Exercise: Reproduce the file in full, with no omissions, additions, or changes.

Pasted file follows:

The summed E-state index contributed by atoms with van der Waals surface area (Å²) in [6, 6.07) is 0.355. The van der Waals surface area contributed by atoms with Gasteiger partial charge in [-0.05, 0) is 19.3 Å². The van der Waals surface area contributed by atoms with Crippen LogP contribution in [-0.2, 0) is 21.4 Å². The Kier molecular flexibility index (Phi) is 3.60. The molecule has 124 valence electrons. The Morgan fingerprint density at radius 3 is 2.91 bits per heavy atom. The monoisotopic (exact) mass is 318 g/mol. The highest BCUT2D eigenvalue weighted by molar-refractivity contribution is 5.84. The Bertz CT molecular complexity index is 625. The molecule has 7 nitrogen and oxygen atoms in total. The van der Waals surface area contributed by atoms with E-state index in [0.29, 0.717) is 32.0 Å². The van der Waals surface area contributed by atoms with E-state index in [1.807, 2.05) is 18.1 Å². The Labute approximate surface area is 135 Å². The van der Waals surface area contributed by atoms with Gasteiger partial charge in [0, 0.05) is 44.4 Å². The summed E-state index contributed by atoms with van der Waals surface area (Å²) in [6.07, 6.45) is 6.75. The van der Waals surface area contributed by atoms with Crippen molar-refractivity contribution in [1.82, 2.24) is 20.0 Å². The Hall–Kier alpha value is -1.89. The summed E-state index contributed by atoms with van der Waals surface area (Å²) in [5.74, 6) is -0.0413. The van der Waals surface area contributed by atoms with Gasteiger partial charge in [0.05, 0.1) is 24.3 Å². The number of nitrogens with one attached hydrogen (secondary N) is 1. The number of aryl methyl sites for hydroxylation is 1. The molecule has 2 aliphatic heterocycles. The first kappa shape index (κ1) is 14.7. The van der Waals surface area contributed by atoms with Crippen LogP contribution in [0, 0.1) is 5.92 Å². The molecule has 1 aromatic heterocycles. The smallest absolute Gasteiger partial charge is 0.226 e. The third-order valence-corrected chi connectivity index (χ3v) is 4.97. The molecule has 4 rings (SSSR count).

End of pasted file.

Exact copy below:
The summed E-state index contributed by atoms with van der Waals surface area (Å²) in [6, 6.07) is 0.355. The van der Waals surface area contributed by atoms with Gasteiger partial charge in [-0.05, 0) is 19.3 Å². The van der Waals surface area contributed by atoms with Crippen LogP contribution in [-0.2, 0) is 21.4 Å². The Kier molecular flexibility index (Phi) is 3.60. The molecule has 124 valence electrons. The Morgan fingerprint density at radius 3 is 2.91 bits per heavy atom. The monoisotopic (exact) mass is 318 g/mol. The highest BCUT2D eigenvalue weighted by molar-refractivity contribution is 5.84. The Bertz CT molecular complexity index is 625. The molecule has 7 nitrogen and oxygen atoms in total. The van der Waals surface area contributed by atoms with E-state index in [0.29, 0.717) is 32.0 Å². The van der Waals surface area contributed by atoms with E-state index in [1.807, 2.05) is 18.1 Å². The Labute approximate surface area is 135 Å². The van der Waals surface area contributed by atoms with Gasteiger partial charge in [0, 0.05) is 44.4 Å². The summed E-state index contributed by atoms with van der Waals surface area (Å²) in [6.07, 6.45) is 6.75. The van der Waals surface area contributed by atoms with Crippen molar-refractivity contribution in [1.82, 2.24) is 20.0 Å². The Hall–Kier alpha value is -1.89. The summed E-state index contributed by atoms with van der Waals surface area (Å²) in [5.74, 6) is -0.0413. The van der Waals surface area contributed by atoms with Gasteiger partial charge in [0.05, 0.1) is 24.3 Å². The number of nitrogens with one attached hydrogen (secondary N) is 1. The number of aryl methyl sites for hydroxylation is 1. The molecule has 2 aliphatic heterocycles. The first kappa shape index (κ1) is 14.7. The van der Waals surface area contributed by atoms with Crippen LogP contribution in [0, 0.1) is 5.92 Å². The molecule has 1 aromatic heterocycles. The smallest absolute Gasteiger partial charge is 0.226 e. The third-order valence-corrected chi connectivity index (χ3v) is 4.97. The molecule has 4 rings (SSSR count).